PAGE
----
Economic theories of fertility decline often emphasize quantity-quality trade-offs where market opportunities impose costs on excess production of children and place premiums on investments in education. Broadly, the benefits to increased formal schooling are well-known. Market economies increase the importance of skills acquired through formal education and training [40, 41]. Among other things, education is positively associated with income, and is a primary means for social and economic mobility in market economies [42, 43]. However, school fees, supplies, uniforms, and transportation carry direct costs that can present heavy economic burdens for parents and households [44, 45], as well as indirect opportunity costs in limiting the ability of children to contribute to the household production, and provide allocare [46, 47]. Additionally, when choosing to invest in education, the long-term returns to schooling can be uncertain and variable, depending on access and distribution of opportunities to use education for social and economic mobility [4850].

Demographic processes also directly shape household composition, which determines the ways in which households can navigate economic production. Often in traditional societies, household consumption and production vary with both size and the age-sex composition of the household [51]. Among other things, migration, post-marital residence, and marriage patterns all contribute to determining the structure and temporal composition of a household. One key demographic shift associated with household composition is the decline in fertility associated with increasing access to market economies. In the contexts of mixed economies, a commitment to low-fertility may either 1) be fraught with uncertainty in terms of the availability of market opportunities [52] and 2) may limit a household’s ability to practice customary forms of economic production.

Mixed economies provide a unique opportunity to uncover the links between declining fertility and shifting patterns of inequality. Here we suggest that rather than an arms race to low fertility, in mixed economies fertility reflects the loosened, variable, and often uncertain economic constraints on rearing offspring. While a low-fertility high-investment strategy may indeed increase competitiveness in the wage-labor economy, poor access to good jobs and the persistence of alternative economic activities provide flexibility in how households meet labor needs and maximize livelihood diversity.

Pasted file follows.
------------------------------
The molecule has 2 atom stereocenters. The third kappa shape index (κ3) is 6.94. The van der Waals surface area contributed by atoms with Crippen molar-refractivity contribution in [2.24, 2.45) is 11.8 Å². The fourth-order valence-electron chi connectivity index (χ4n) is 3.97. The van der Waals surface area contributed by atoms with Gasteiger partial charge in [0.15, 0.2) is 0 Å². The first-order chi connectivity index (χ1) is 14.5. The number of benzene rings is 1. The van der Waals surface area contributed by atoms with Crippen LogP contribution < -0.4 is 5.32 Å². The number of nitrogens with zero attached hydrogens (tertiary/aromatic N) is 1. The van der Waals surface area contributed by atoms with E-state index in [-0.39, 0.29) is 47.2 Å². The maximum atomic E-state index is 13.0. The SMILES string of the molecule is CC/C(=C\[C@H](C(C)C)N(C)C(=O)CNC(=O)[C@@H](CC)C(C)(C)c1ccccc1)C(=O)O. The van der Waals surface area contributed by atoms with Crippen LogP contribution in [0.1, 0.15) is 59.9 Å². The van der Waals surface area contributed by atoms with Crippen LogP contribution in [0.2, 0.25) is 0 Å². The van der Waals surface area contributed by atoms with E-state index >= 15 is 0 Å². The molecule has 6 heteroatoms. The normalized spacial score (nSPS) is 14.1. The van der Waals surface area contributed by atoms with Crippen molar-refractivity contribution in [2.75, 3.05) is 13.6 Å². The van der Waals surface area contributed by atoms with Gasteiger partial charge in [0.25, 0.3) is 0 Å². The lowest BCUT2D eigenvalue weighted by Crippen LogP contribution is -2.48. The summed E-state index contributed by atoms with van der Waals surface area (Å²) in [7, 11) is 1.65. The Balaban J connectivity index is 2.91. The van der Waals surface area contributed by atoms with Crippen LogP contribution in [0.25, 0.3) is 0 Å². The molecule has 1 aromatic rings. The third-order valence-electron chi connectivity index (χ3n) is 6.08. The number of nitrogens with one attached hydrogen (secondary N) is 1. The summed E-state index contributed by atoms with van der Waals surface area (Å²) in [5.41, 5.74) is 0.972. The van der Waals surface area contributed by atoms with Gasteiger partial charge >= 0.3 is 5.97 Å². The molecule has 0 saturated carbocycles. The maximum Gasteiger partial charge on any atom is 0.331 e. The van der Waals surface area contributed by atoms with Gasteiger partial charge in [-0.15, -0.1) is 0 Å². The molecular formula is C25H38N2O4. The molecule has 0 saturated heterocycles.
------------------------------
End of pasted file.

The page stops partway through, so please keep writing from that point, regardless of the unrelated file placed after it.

This contrasts with standard evolutionary and economic predictions, which argue that low fertility will reap rewards associated with market opportunities. Rather than just a linear negative association between fertility and household income, we expect income will increase with the economic diversity of a household, which will require additional adults to capitalize on. The balancing of these opposing forces–smaller households being able to increase income per capita, but larger household being able to increase economic diversity, and thereby income per capita—generates a reproductive balancing act. In other words, reducing family size too much might constrain the ability of a household to diversify economically despite potential income benefits, while too high fertility may limit the ability to invest sufficiently in children to take advantage of new opportunities. Additionally, limits to the total number of potential economic activities means increasing household sizes beyond a point may create diminishing returns for adding additional adults. We test this prediction with longitudinal data from a Maya community undergoing both a sustained decline in fertility alongside rapid integration into the global market economy.